Inspections and Contingencies
Inspections and contingencies allow for due diligence and clarity on the condition and suitability of the property for the buyer, and are part of the escrow process. In our market, it's generally the responsibility of the buyer to arrange and pay for inspections, which are performed on the buyer's behalf. In Jefferson County, the septic inspection is the exception, and is generally arranged and paid for by the seller.
Some of the inspections for residential property include, but are not limited to:
As part of the purchase and sale agreement, some contingencies require written notice of any disapproval by a specific date. These dates are a significant part of the escrow process and I provide my clients with an anticipated timeline and tasks snapshot that pertains to your individual transaction.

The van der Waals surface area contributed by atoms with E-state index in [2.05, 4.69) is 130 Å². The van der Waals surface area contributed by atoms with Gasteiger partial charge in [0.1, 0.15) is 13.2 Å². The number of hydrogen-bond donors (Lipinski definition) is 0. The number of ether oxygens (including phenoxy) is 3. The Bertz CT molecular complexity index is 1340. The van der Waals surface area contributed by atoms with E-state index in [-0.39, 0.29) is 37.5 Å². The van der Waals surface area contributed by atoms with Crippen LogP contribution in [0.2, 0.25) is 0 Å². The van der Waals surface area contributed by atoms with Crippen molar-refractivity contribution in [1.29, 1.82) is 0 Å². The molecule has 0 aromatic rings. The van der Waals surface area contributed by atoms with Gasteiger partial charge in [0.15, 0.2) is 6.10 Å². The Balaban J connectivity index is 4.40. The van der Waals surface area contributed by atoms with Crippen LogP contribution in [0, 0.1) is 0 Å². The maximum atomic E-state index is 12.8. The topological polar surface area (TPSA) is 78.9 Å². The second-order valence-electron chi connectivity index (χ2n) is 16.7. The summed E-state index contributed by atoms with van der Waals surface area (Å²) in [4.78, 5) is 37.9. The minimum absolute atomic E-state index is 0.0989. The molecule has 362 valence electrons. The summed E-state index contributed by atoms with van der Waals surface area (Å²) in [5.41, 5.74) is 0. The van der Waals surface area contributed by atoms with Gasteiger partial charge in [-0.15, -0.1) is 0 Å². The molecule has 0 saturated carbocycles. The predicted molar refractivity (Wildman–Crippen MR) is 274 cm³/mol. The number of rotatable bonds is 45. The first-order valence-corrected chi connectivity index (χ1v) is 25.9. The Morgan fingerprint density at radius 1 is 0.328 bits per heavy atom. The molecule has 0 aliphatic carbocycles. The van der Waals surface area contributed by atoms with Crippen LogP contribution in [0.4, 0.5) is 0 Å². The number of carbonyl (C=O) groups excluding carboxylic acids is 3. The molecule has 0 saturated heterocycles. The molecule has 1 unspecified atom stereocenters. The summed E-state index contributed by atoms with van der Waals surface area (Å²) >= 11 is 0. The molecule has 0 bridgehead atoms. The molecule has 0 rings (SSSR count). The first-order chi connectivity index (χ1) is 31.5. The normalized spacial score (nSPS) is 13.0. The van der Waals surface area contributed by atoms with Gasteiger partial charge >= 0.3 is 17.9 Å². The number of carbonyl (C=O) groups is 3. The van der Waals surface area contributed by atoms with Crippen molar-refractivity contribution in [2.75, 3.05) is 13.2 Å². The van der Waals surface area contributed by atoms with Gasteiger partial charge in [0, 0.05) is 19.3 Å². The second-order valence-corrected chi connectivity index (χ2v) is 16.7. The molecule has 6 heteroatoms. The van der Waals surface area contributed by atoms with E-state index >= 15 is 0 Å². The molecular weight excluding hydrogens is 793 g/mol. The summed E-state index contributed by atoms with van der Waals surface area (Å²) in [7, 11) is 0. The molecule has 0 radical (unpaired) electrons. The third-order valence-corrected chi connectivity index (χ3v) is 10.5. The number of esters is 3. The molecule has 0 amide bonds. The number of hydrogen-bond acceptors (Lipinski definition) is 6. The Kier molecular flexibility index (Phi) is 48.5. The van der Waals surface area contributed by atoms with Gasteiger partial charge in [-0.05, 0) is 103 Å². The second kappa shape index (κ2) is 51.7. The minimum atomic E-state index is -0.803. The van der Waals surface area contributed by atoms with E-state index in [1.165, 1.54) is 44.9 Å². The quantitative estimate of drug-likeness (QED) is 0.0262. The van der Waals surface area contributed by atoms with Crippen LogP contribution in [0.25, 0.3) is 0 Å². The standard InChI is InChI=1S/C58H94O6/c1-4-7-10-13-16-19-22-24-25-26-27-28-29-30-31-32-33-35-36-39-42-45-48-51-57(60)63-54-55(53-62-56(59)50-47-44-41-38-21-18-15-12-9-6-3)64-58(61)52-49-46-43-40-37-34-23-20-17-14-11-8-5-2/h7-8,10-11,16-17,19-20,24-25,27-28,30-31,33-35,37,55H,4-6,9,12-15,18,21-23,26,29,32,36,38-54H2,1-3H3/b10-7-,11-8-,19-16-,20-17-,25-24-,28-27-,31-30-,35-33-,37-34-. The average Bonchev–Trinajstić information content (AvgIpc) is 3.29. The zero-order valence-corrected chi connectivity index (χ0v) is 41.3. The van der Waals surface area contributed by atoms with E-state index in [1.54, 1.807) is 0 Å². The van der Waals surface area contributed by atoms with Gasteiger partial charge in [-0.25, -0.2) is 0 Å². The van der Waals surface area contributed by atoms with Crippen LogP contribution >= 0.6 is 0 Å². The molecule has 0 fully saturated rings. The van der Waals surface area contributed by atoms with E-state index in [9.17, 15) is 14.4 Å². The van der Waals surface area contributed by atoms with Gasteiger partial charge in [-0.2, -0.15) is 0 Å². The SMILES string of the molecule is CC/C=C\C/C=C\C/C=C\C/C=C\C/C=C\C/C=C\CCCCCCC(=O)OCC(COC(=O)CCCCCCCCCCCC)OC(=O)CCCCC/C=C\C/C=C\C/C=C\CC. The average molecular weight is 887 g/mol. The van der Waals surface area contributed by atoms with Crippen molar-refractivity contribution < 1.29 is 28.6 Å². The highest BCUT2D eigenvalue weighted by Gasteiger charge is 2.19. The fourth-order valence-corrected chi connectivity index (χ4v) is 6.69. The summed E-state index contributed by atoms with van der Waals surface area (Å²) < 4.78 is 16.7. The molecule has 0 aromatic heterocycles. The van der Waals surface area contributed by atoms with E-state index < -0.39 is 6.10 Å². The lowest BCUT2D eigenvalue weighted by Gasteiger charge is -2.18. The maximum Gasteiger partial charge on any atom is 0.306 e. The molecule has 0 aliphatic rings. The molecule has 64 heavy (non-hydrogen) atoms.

If you are selling undeveloped land, the buyer has an opportunity to set a feasibility contingency to learn about the viability and costs for developing the parcel to meet their goals. This allows the buyer to investigate development options on raw or improved land, or when there are development and/or land use questions.
This may include, but is not limited to:
Development regulations vary by jurisdiction, and the feasibility period provides time for a buyer to learn about the regulatory framework that applies to the parcel(s) you are offering for sale.
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